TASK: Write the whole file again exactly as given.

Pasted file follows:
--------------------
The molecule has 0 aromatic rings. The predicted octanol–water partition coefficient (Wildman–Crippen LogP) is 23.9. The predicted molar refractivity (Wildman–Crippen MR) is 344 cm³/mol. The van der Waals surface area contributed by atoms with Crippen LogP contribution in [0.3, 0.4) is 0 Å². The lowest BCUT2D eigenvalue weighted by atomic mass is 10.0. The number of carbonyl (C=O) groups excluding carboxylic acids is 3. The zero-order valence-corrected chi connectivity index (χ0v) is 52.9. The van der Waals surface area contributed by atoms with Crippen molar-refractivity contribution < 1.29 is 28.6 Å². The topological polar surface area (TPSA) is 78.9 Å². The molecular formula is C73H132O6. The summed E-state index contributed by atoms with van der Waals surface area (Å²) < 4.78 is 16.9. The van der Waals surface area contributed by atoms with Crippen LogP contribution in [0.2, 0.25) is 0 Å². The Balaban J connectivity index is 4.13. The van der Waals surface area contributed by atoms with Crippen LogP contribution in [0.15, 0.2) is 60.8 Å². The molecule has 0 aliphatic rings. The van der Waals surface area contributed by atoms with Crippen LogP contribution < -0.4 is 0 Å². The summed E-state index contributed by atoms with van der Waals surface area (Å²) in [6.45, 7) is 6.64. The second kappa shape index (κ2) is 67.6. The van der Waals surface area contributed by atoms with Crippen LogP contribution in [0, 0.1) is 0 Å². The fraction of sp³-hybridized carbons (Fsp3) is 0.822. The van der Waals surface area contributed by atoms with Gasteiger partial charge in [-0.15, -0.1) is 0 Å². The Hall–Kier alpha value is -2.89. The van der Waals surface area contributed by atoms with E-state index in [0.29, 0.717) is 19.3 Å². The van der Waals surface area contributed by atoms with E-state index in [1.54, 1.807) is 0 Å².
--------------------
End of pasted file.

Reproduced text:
The molecule has 0 aromatic rings. The predicted octanol–water partition coefficient (Wildman–Crippen LogP) is 23.9. The predicted molar refractivity (Wildman–Crippen MR) is 344 cm³/mol. The van der Waals surface area contributed by atoms with Crippen LogP contribution in [0.3, 0.4) is 0 Å². The lowest BCUT2D eigenvalue weighted by atomic mass is 10.0. The number of carbonyl (C=O) groups excluding carboxylic acids is 3. The zero-order valence-corrected chi connectivity index (χ0v) is 52.9. The van der Waals surface area contributed by atoms with Crippen molar-refractivity contribution < 1.29 is 28.6 Å². The topological polar surface area (TPSA) is 78.9 Å². The molecular formula is C73H132O6. The summed E-state index contributed by atoms with van der Waals surface area (Å²) < 4.78 is 16.9. The van der Waals surface area contributed by atoms with Crippen LogP contribution in [0.2, 0.25) is 0 Å². The Balaban J connectivity index is 4.13. The van der Waals surface area contributed by atoms with Crippen LogP contribution in [0.15, 0.2) is 60.8 Å². The molecule has 0 aliphatic rings. The van der Waals surface area contributed by atoms with Crippen LogP contribution < -0.4 is 0 Å². The summed E-state index contributed by atoms with van der Waals surface area (Å²) in [6.45, 7) is 6.64. The second kappa shape index (κ2) is 67.6. The van der Waals surface area contributed by atoms with Crippen LogP contribution in [0, 0.1) is 0 Å². The fraction of sp³-hybridized carbons (Fsp3) is 0.822. The van der Waals surface area contributed by atoms with Gasteiger partial charge in [-0.15, -0.1) is 0 Å². The Hall–Kier alpha value is -2.89. The van der Waals surface area contributed by atoms with E-state index in [0.29, 0.717) is 19.3 Å². The van der Waals surface area contributed by atoms with E-state index in [1.54, 1.807) is 0 Å².